the –partial option is the one that does the file resume trick, -a option stands for –archive and turns on the archive mode; equals -rlptgoD (no -H,-A,-X) arguments and -v option shows a file transfer percantage status line and an avarage estimated time for transfer to complete, an easier to remember rsync resume is like so:
I can answer only the part about the difference between terminal an nautilus. I have checked several times this. It appears copying from terminal is faster than any graphical way like nautilus. At least in my case, when i copy about 32GB of info, it takes about 3 to 5 minutes less from terminal than nautilus from a 25 minute copy. that is about 10%-20% of the time. About a way to resume a copy to your external unit i think curl or rsync would resume a failed copy. At least with cp command. I have not tried this myself (I wil try tomorrow) but this two might work.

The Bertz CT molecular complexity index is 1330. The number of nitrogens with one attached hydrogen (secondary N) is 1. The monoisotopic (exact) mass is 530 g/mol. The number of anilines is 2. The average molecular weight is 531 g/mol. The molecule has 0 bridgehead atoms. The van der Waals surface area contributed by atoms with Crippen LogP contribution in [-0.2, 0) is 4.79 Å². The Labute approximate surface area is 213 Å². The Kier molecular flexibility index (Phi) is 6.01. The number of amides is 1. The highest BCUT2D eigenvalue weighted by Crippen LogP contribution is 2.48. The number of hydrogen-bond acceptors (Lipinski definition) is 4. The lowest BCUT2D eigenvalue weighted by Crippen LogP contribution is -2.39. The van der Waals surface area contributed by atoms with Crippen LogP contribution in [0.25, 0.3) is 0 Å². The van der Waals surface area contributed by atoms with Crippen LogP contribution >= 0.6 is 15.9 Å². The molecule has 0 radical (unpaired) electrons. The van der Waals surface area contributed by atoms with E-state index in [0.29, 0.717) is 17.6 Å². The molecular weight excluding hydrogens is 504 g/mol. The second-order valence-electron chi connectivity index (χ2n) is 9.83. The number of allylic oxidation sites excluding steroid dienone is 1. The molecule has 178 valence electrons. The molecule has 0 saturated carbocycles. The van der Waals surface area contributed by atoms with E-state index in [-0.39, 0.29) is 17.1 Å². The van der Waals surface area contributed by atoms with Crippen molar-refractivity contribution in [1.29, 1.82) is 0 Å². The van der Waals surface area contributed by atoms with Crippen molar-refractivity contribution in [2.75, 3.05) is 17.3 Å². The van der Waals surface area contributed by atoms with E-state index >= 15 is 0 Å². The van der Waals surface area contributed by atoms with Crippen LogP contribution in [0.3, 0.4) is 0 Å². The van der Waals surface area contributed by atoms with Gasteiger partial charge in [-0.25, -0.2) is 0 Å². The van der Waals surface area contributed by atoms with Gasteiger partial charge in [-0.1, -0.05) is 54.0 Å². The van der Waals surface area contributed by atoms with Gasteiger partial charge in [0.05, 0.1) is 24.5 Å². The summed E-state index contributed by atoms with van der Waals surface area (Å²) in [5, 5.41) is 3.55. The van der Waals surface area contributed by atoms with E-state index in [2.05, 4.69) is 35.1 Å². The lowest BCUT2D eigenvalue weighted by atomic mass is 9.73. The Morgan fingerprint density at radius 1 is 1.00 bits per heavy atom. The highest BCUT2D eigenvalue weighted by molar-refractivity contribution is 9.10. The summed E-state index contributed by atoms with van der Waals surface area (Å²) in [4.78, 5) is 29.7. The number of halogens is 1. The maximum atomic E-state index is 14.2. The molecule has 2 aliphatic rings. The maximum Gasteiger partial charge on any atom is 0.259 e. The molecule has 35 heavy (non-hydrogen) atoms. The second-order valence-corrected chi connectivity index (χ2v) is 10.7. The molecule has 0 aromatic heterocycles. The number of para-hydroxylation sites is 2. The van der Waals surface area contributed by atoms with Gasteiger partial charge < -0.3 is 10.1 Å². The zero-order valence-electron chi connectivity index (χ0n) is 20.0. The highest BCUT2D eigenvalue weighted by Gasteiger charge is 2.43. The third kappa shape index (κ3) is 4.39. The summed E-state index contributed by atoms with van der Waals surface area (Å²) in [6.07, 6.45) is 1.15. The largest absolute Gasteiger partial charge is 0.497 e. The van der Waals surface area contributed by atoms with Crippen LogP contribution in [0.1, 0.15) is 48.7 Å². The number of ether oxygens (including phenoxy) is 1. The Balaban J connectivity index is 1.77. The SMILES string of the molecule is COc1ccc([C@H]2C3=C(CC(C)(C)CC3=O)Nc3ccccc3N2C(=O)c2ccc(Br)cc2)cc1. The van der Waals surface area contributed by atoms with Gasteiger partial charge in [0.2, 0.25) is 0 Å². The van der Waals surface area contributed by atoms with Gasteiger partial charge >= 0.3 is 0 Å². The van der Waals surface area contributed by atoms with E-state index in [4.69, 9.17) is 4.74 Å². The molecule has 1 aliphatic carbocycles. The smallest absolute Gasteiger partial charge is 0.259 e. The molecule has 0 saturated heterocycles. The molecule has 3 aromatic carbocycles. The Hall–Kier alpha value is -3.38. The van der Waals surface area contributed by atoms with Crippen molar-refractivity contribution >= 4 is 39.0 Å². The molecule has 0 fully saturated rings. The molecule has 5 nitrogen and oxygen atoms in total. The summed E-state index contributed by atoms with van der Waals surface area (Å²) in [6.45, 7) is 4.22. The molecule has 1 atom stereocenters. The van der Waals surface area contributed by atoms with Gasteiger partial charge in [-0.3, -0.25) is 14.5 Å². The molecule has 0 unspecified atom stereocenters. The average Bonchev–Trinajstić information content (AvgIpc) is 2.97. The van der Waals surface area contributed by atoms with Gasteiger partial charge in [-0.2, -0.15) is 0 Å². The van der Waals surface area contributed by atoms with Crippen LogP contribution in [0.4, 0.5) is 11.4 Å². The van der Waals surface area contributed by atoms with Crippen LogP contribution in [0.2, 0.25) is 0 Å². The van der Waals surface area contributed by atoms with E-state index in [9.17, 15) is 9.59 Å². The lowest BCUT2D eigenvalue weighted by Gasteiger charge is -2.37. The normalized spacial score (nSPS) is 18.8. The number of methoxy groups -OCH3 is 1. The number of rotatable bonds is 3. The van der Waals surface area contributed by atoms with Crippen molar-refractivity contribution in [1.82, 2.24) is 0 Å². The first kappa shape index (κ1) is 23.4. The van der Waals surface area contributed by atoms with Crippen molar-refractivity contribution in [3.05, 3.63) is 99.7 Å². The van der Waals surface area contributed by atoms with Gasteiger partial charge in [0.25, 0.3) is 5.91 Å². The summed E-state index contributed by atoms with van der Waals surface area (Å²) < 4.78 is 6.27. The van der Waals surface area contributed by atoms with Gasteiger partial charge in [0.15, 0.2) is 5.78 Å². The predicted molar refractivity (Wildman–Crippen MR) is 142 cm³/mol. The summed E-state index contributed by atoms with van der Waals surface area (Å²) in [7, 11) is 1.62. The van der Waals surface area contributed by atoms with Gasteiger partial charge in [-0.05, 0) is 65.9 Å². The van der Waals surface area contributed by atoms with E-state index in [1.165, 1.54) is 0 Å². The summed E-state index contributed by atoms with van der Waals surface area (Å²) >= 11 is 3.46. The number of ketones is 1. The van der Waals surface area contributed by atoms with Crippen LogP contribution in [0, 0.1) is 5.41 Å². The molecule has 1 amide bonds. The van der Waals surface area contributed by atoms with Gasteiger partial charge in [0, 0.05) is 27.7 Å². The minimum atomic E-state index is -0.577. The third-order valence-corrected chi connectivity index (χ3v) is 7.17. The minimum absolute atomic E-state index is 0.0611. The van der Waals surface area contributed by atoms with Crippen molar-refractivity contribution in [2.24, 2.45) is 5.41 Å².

Rsync Resume | | The world of Proposals
Of course for the rsync resume to work remote Linux system had installed rsync (package), if rsync was not available on remote system this would have not work, so before using this method make sure remote Linux / Windows server has rsync installed. There is an rsync port also for Windows so to resume large Giga or Terabyte file archive downloads easily between two Windows hosts use .